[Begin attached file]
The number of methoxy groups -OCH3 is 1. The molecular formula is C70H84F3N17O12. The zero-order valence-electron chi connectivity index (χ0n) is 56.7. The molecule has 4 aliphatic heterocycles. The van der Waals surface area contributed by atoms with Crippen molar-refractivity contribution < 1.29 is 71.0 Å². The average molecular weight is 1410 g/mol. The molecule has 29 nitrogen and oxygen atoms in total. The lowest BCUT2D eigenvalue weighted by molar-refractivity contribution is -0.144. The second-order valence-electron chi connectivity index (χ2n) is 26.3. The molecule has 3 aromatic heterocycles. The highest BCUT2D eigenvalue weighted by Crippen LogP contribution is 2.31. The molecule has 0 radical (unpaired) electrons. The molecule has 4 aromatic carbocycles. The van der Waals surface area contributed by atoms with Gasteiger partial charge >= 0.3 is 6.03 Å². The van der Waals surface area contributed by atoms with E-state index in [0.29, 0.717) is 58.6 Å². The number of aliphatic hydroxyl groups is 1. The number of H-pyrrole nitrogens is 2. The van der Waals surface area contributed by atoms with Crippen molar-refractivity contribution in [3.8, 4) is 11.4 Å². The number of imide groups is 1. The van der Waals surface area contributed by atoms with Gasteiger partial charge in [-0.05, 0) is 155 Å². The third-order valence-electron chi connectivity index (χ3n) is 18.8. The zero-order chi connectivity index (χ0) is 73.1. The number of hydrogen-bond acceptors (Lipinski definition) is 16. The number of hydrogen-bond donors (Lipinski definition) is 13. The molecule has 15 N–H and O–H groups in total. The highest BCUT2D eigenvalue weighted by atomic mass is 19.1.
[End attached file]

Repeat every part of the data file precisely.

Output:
The number of methoxy groups -OCH3 is 1. The molecular formula is C70H84F3N17O12. The zero-order valence-electron chi connectivity index (χ0n) is 56.7. The molecule has 4 aliphatic heterocycles. The van der Waals surface area contributed by atoms with Crippen molar-refractivity contribution < 1.29 is 71.0 Å². The average molecular weight is 1410 g/mol. The molecule has 29 nitrogen and oxygen atoms in total. The lowest BCUT2D eigenvalue weighted by molar-refractivity contribution is -0.144. The second-order valence-electron chi connectivity index (χ2n) is 26.3. The molecule has 3 aromatic heterocycles. The highest BCUT2D eigenvalue weighted by Crippen LogP contribution is 2.31. The molecule has 0 radical (unpaired) electrons. The molecule has 4 aromatic carbocycles. The van der Waals surface area contributed by atoms with Gasteiger partial charge >= 0.3 is 6.03 Å². The van der Waals surface area contributed by atoms with E-state index in [0.29, 0.717) is 58.6 Å². The number of aliphatic hydroxyl groups is 1. The number of H-pyrrole nitrogens is 2. The van der Waals surface area contributed by atoms with Crippen molar-refractivity contribution in [3.8, 4) is 11.4 Å². The number of imide groups is 1. The van der Waals surface area contributed by atoms with Gasteiger partial charge in [-0.05, 0) is 155 Å². The third-order valence-electron chi connectivity index (χ3n) is 18.8. The zero-order chi connectivity index (χ0) is 73.1. The number of hydrogen-bond acceptors (Lipinski definition) is 16. The number of hydrogen-bond donors (Lipinski definition) is 13. The molecule has 15 N–H and O–H groups in total. The highest BCUT2D eigenvalue weighted by atomic mass is 19.1.